The prioritization of selected tasks of leadership as stated by elected versus appointed superintendents in Tennessee
The purpose of this study was to investigate the prioritization of selected tasks of leadership as stated by elected versus appointed superintendents in Tennessee. It attempted to ascertain if differences existed between popularly elected superintendents and superintendents appointed either by the school board or county commission in the level of importance placed upon selected leadership tasks, as well as a self-assessment of their level of expertise. Additionally, the study sought to determine if differences occurred in various biographic and demographic variables. A questionnaire was sent to each superintendent in Tennessee. Data gathered from the questionnaire were analyzed to provide information reported by those who presently serve as superintendents in Tennessee. The study was meant to contribute to the current literature to determine if differences exist between elected and appointed superintendents because of the following biographic and demographic characteristics: age, sex, years in present position, professional education, evaluation frequency, self-perceptions of the level of importance of selected leadership tasks, self-assessment of level of expertise of selected leadership tasks, and perceptions of which tasks superintendents consider themselves to be most proficient and least proficient in accomplishing. The findings of this study revealed that the superintendent of schools in the Tennessee districts where the superintendent was appointed had obtained a greater amount of administrative experience than those superintendents coming from districts where the superintendent was elected. The appointed superintendent tends to serve longer periods of time in office. The appointed superintendent had obtained a higher educational degree and is generally older than the elected superintendent. The appointed superintendent is evaluated through formal evaluations, more often than the elected superintendent. Little difference existed between elected and appointed superintendents in their prioritization of levels of importance of the leadership tasks measured. Also, there was little difference between the elected and appointed superintendents in their self-assessment of expertise of the same leadership tasks. The appointed superintendents rated themselves much higher than the elected superintendent in their ability to establish superintendent-school board relationships, whereas the elected superintendents rated their expertise in public relations to be greater than the appointed superintendent.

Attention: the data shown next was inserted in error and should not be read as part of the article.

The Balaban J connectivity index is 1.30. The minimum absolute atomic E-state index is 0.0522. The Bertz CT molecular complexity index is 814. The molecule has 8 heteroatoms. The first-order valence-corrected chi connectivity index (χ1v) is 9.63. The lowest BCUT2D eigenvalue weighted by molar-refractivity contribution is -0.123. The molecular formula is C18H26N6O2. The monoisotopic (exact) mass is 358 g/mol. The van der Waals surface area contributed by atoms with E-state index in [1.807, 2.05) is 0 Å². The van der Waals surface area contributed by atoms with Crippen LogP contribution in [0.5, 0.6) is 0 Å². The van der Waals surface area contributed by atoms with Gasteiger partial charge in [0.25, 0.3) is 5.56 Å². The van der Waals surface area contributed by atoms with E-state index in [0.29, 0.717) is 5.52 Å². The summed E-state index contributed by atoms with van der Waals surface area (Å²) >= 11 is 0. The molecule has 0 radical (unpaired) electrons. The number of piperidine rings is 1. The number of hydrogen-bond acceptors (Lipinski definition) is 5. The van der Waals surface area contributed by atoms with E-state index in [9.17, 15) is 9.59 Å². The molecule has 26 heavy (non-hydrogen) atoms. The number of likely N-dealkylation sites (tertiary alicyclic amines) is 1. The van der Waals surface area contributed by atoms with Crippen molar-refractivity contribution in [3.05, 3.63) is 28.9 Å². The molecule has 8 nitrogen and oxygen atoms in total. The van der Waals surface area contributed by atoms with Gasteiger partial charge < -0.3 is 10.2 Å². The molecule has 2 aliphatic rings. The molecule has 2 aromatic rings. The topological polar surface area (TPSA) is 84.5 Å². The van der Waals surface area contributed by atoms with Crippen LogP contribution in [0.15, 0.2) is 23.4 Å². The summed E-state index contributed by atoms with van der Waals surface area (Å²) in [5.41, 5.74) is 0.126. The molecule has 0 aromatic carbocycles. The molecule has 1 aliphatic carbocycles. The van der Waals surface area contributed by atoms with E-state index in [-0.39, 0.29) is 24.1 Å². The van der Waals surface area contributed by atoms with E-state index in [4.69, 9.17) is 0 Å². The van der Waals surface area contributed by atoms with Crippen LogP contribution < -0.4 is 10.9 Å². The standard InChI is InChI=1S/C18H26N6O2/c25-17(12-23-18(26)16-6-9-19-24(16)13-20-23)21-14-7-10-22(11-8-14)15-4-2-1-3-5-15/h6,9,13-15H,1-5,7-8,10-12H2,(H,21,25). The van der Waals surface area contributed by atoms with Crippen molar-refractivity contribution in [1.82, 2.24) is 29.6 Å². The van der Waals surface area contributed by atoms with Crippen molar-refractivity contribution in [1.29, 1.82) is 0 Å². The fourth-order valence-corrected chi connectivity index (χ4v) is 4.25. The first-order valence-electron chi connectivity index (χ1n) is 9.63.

David Arlie Chester,
"The prioritization of selected tasks of leadership as stated by elected versus appointed superintendents in Tennessee"
ETD Collection for Tennessee State University.